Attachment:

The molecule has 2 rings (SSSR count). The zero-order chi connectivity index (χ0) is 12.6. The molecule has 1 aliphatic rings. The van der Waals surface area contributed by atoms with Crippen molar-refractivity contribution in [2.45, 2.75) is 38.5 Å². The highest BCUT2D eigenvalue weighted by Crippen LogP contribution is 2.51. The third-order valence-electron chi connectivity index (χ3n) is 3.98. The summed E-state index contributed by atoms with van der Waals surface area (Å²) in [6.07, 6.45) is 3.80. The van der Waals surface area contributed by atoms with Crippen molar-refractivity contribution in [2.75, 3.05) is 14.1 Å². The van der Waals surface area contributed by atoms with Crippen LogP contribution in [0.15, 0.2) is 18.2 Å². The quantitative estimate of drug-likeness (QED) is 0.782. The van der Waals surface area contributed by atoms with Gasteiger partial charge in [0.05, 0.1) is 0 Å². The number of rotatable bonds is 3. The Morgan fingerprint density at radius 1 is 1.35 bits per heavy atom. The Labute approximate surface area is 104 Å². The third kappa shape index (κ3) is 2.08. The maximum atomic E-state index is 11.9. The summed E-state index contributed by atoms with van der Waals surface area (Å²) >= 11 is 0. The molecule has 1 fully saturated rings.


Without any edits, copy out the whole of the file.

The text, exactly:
The molecule has 2 rings (SSSR count). The zero-order chi connectivity index (χ0) is 12.6. The molecule has 1 aliphatic rings. The van der Waals surface area contributed by atoms with Crippen molar-refractivity contribution in [2.45, 2.75) is 38.5 Å². The highest BCUT2D eigenvalue weighted by Crippen LogP contribution is 2.51. The third-order valence-electron chi connectivity index (χ3n) is 3.98. The summed E-state index contributed by atoms with van der Waals surface area (Å²) in [6.07, 6.45) is 3.80. The van der Waals surface area contributed by atoms with Crippen molar-refractivity contribution in [2.75, 3.05) is 14.1 Å². The van der Waals surface area contributed by atoms with Crippen LogP contribution in [0.15, 0.2) is 18.2 Å². The quantitative estimate of drug-likeness (QED) is 0.782. The van der Waals surface area contributed by atoms with Gasteiger partial charge in [0.05, 0.1) is 0 Å². The number of rotatable bonds is 3. The Morgan fingerprint density at radius 1 is 1.35 bits per heavy atom. The Labute approximate surface area is 104 Å². The third kappa shape index (κ3) is 2.08. The maximum atomic E-state index is 11.9. The summed E-state index contributed by atoms with van der Waals surface area (Å²) >= 11 is 0. The molecule has 1 fully saturated rings.